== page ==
The only thing surprising about the lawsuit filed by EMI against ReDigi - a site that claimed to be "the world's first online marketplace to legally recycle, buy and sell, used digital music files" - is that it took so long for any of the four major labels so long to file it.
Redigi, which launched in October, claimed to be covered under the "First Sale doctrine which U.S. courts have upheld covers the re-sale CDs, vinyl records and other physical goods.
In the complaint filed in New York federal court, EMI disagrees, according to CNet:
"Rather ReDigi and its users are making and distributing unauthorized copies of that original file. The Copyright Act defines 'copy' and 'phonorecord' as material objects in which a work or sounds are fixed respectively...Neither ReDigi nor its users resell the original material object that resided on the original user's computer. Rather... [ReDigi and users] duplicate digital files both in uploading and downloading discrete copies distinct from the original file that originally resided on a user's computer."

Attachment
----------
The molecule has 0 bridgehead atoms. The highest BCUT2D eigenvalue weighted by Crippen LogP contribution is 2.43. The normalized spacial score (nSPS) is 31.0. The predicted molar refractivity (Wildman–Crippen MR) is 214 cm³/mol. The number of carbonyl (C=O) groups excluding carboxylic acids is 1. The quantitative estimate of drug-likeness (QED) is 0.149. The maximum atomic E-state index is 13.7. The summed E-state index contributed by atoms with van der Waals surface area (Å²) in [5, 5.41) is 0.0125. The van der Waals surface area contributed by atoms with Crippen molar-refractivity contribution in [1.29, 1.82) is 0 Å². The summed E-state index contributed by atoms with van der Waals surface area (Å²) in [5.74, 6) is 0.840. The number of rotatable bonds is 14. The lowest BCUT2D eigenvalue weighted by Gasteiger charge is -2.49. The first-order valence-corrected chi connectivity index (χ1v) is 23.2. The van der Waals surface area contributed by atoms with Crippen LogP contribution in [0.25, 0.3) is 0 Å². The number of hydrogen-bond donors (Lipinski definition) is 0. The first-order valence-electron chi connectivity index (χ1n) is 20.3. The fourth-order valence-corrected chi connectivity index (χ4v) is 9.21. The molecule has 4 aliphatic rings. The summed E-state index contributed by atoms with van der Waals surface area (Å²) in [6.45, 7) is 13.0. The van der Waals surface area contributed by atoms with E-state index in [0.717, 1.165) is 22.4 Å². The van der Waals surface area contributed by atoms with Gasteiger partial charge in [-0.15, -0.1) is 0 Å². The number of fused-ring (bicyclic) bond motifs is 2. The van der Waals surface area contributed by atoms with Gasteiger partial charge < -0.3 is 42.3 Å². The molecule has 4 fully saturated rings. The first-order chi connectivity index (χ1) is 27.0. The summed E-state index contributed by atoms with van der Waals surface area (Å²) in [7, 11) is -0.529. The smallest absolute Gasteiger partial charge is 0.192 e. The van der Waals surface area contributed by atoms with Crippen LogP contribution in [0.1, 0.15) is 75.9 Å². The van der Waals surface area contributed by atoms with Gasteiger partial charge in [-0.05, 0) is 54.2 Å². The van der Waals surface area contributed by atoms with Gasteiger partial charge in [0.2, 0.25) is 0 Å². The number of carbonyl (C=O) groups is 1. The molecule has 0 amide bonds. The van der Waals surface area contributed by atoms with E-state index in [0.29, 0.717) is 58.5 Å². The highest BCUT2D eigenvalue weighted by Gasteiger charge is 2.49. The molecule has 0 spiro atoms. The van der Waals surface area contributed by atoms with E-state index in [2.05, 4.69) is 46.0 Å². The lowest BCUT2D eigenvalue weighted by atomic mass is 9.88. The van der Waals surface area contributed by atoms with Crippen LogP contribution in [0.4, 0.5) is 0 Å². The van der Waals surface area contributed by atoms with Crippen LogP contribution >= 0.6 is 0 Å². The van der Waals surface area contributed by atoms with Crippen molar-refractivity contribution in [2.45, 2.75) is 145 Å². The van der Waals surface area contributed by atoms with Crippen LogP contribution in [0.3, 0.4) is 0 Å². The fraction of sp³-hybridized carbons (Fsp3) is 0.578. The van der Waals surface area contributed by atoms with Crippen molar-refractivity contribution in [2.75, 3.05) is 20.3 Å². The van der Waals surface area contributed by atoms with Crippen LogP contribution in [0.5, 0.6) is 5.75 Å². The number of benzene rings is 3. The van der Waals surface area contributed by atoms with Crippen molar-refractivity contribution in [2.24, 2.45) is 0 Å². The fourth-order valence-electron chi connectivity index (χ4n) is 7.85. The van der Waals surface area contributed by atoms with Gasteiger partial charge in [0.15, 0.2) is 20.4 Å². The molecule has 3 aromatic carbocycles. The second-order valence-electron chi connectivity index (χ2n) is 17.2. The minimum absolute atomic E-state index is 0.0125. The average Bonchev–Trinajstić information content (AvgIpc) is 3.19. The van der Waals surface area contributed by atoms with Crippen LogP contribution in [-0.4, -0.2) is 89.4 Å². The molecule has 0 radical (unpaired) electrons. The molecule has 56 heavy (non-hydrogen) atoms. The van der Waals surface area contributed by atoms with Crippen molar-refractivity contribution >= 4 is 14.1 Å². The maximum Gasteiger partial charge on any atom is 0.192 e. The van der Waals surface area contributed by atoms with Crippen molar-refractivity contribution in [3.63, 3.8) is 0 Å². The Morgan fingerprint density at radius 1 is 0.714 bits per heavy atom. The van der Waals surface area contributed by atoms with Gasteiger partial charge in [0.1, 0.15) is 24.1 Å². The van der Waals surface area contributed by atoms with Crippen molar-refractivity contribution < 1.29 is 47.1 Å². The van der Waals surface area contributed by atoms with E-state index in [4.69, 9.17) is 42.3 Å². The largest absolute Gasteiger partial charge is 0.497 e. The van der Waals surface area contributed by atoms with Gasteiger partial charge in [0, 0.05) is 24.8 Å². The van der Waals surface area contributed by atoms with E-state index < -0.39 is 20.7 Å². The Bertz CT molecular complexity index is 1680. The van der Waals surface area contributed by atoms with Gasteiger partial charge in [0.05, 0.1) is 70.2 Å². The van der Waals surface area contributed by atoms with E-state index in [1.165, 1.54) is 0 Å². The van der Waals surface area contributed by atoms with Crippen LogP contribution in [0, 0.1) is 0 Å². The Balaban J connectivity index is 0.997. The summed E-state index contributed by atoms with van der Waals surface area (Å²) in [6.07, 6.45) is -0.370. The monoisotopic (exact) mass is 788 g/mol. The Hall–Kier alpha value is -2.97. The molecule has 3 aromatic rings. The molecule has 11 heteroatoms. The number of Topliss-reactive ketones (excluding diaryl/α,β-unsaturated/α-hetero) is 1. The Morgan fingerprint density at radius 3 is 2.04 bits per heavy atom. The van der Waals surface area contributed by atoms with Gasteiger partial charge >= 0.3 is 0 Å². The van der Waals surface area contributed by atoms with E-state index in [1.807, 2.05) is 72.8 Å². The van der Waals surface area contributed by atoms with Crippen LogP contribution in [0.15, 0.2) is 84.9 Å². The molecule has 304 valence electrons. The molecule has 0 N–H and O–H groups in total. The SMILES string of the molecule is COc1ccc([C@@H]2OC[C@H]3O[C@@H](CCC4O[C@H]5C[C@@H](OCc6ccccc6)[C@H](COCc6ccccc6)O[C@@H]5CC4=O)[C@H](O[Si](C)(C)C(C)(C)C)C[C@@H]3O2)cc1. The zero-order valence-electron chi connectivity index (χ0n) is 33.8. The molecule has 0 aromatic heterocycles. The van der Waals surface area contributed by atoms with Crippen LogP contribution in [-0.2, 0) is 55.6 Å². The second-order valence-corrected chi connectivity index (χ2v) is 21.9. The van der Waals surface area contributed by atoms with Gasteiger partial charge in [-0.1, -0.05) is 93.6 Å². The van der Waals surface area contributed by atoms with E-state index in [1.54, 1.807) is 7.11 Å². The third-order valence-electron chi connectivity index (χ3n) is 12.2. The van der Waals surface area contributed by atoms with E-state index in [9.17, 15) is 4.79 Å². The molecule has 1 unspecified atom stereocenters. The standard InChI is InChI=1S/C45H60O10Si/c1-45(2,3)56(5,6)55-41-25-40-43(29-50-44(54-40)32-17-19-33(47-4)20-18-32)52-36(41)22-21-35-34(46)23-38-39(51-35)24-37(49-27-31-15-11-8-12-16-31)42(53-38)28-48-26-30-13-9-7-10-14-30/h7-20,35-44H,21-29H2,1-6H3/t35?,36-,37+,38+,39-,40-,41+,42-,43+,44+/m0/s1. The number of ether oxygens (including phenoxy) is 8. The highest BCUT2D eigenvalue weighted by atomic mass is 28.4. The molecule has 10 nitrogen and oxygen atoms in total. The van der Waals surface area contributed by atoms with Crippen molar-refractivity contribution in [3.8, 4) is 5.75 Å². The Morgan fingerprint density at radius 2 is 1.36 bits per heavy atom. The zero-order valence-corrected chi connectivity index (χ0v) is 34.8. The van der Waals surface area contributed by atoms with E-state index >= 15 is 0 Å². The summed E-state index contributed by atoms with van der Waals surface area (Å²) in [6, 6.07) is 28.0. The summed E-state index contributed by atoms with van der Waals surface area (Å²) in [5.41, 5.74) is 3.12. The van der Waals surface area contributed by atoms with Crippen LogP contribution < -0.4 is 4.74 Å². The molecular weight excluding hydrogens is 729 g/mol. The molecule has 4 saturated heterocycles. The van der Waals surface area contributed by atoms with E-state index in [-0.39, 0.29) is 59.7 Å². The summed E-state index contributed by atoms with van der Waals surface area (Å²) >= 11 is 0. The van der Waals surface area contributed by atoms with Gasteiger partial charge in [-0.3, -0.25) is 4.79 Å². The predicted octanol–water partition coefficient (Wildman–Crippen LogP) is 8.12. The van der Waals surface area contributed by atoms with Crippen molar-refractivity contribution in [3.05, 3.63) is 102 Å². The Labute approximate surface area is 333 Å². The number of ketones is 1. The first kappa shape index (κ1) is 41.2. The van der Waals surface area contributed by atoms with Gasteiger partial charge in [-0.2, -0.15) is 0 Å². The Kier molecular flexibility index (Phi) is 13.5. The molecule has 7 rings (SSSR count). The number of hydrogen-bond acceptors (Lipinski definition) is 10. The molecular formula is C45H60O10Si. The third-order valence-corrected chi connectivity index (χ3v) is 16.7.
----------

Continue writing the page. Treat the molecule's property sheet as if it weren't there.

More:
While selling used mp3 sales have seldom, if ever, been tested in the courts, while researching a previous article, I could not find a single attorney that believed that ReDigi would prevail.
"Once you separate music from physical media you no longer have consumer "ownership" of anything," according to Boston entertainment attorney Rob Falk. "A legal music download is generally issued as "personal license to use," and I believe that by its terms, is non-transferable. Copyright law in software cases has taught us that violation of a software license equals copyright infringement (period)."